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Film Review

What Men Want

Directed by Adam Shankman
From: Paramount Pictures
Released: 02.08.19
Review by Sherin Nicole | February 7, 2019 at 6:30 PM

Basically: What Men Want While Women Are On a Girls Trip.

If you’ve ever listened to R&B—not so much listened to it as felt it—you know the beat bounces and lingers. Almost as if it hangs there for a moment before it drops. Comedy has a rhythm as well but it’s called timing. If a joke happens too early or a second too late it feels off kilter; as though we missed the opportunity for laughter. That’s primarily what you feel while watching What Men Want, as though an opportunity was missed.

The story is a reversal of the nearly twenty-year-old What Women Want, a hit comedy romance that revealed what would happen if a chauvinist ad executive got the power to read women’s minds. This time around the ad executive is a sports agent named Ali Davis (Taraji P. Henson). Although Ali works almost exclusively with men, she has never connected with them. She does have her “girls” (Phoebe Robinson, Wendi McLendon-Covey, and Tamala Jones) who feel like the friends who would’ve distracted your parents while you poured your contraband Boone’s Farm down the sink. And perhaps the only man who gets her is her father (Richard Roundtree), who taught her how to box and how to be a fighter—thus the name Ali.

When Ali gets passed over for yet another promotion she makes a vow to outperform the male agents (by their standards). Bring on the mystical madness of Erykah Badu playing Erykah Badu Unleashed, and a cup of tea that might have a THC rating and… Apertis Animis! Every man’s mind becomes an open book.

Photo by Jess Miglio - © 2018 Paramount Players, a Division of Paramount Pictures.

There’s no denying the accuracy of how male coworkers often demean women in the workplace. What Men Want shows that women can’t solve the problem of misogyny by treating men the same way. The pitfalls of that approach and the growth that comes afterward is one of the things it does well.

This movie should work. It’s produced by Will Packer (the hit maker), the premise is solid, and Taraji P. Henson is phenomenal (that’s uncontested). The rest of the cast typically comes through in the clutch too. (Yes, that is another 90s reference—I have my reasons.) Aldis Hodge is as charismatic as he was a decade ago in Leverage but now he’s more grounded, sexier. Which makes him a strong love interest. Badu gives us so much camp you can’t help but giggle. Tracy Morgan might be a better LaVar Ball than the original, and Max Greenfield continues to give us well tuned, slightly oily characters who turn out to have layers. A spotlight shines on Josh Brener as Ali’s assistant. He shares some of the funniest scenes but he also gives us an emotional link to her—something we only see mirrored in Ali’s father. Plus, this movie capitalizes on its sports agent theme with several very famous athletes in some very cute cameos. What Men Want really should work. But it doesn’t. Not really. Not in that satisfying way that makes you slap your seat mate’s arm because you’ve lost control of yourself.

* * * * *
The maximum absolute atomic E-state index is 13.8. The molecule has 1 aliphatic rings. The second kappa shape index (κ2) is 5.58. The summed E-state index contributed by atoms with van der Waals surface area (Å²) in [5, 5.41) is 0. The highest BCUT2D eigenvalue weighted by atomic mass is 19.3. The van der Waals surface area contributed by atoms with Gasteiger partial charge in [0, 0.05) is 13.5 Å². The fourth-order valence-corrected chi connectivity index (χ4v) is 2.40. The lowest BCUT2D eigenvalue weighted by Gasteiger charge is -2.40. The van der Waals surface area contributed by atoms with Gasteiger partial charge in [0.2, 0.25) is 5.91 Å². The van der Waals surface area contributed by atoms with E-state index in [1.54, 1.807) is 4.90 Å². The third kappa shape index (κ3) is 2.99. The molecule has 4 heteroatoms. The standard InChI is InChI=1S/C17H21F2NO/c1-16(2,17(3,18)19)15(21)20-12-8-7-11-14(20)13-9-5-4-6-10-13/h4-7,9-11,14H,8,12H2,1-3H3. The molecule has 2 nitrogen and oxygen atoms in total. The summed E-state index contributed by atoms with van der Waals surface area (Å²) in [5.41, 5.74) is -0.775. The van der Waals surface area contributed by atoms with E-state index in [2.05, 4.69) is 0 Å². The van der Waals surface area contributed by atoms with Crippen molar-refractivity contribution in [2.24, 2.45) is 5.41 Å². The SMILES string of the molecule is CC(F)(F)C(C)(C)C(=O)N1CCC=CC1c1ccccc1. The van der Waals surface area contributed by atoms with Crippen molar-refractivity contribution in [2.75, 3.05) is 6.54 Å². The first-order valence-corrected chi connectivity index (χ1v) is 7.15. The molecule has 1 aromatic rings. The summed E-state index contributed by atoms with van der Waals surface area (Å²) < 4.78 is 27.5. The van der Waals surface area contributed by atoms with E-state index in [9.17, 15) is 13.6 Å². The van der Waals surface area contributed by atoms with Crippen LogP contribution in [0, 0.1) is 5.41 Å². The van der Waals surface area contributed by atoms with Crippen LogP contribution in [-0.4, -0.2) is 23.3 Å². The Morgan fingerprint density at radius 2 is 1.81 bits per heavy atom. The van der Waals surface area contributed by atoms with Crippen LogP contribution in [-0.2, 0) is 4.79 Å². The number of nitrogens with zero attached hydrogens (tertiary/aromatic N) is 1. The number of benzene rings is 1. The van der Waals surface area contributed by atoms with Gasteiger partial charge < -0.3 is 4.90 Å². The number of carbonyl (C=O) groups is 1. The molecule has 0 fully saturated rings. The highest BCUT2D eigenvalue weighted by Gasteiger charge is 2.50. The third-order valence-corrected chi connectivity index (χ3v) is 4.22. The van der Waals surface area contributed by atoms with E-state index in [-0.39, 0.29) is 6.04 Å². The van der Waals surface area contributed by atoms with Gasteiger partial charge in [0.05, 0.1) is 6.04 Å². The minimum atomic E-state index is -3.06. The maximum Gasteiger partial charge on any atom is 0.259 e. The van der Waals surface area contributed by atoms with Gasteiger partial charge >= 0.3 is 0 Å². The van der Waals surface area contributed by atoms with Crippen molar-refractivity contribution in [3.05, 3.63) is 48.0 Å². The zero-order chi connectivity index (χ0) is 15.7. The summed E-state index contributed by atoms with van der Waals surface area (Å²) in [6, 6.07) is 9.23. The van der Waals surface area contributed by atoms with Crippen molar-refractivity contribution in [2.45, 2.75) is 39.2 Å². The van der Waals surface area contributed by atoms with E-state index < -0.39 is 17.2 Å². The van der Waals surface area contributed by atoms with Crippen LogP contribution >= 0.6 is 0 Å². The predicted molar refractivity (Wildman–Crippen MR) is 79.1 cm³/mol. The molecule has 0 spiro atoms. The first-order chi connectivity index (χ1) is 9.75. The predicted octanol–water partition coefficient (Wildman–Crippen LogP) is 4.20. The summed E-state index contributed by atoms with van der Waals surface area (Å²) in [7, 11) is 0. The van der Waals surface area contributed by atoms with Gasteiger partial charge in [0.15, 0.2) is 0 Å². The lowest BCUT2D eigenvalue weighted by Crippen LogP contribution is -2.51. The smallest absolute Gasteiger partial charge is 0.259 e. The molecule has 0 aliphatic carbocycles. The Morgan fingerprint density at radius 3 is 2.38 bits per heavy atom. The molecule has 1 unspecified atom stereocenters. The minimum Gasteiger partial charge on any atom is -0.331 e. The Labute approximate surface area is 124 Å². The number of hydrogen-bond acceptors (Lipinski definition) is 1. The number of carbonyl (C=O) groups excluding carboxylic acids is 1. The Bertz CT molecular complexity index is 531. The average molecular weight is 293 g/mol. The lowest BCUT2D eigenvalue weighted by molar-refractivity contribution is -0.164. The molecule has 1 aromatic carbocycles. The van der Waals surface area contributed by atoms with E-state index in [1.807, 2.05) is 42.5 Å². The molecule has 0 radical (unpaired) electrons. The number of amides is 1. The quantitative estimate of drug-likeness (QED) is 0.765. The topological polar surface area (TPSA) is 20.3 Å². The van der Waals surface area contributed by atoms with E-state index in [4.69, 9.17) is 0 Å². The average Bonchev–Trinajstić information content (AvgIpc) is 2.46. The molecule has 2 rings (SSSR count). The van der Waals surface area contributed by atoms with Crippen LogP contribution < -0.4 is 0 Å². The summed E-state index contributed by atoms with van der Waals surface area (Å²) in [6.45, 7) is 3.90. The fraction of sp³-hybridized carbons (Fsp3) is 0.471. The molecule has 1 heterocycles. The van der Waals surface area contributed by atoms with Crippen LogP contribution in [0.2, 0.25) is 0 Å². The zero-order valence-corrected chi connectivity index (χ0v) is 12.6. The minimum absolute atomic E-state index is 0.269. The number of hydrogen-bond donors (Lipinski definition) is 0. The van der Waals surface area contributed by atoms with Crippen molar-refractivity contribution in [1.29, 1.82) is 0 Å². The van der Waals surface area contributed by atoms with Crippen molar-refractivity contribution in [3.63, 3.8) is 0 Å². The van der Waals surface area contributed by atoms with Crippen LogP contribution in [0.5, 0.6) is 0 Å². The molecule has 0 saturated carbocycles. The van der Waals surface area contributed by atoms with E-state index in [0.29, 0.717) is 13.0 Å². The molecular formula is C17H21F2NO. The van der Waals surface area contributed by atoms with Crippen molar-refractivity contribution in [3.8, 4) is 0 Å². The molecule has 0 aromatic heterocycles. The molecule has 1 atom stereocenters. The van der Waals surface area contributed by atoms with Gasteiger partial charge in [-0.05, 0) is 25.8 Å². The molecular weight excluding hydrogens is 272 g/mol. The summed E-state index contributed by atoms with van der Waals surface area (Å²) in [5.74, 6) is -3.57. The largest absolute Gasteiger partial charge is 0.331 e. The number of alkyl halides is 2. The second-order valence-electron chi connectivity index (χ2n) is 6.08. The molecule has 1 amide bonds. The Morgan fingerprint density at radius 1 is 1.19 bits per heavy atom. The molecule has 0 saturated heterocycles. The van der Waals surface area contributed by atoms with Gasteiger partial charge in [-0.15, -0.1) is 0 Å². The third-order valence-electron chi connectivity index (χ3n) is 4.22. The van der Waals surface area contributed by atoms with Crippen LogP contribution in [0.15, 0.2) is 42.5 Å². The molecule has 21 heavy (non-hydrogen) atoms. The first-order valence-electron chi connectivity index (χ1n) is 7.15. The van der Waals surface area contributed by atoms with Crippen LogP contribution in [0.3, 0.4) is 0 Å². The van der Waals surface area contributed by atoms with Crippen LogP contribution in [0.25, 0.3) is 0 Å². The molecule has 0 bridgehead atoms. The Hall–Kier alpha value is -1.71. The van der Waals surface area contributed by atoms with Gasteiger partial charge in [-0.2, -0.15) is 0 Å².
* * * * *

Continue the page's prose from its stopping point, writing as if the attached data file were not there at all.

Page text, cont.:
There are a few truly comedic sequences scattered throughout the movie but with so much space between them, they seem to come out of nowhere. Is this a girlfriend comedy? A rom-com? Slapstick or maybe an office comedy? The answer is all and none of the above. At one point you begin to suspect the filmmakers are trying to season the whole thing with a liberal dash of Girls Trip. Check it: There’s a core female friendship that leads to a wild bachelorette party with lots intoxicants and penis paraphernalia. Also…Badu with a tarot deck and no filter (yay!). Except, What Men Want While Women Are Having a Girls Night isn’t a good mashup—at least not with this recipe.

Photo by Jess Miglio - © 2018 Paramount Players, a Division of Paramount Pictures.

Am I allowed to say yes to the ingredients but no to the dish? This cast is capable of serving up a delicious rom-com that simultaneously takes down misogyny without smudging its lipstick. If only the filmmakers had allowed one or two writers, like Tina Gordon and Jas Waters, to do their thing. These two women know how to tell stories that are both comically and emotionally true. Instead I count seven writers. All those competing ideas seem to disrupt the pacing and the storytelling.

Even the soundtrack seems haphazard. There’s no strategy or thematic impact to the song placement. They just pop up, like a glitching jukebox that only plays the biggest R&B hits of the 90s. “Poison”, “Free Your Mind”, “Bills Bills Bills”—the songs are all great but why are they there? I couldn’t tell you because I couldn’t feel their impact.

In the End: This movie really should work, yet even with a cast and a soundtrack this good, What Men Want never finds its rhythm.

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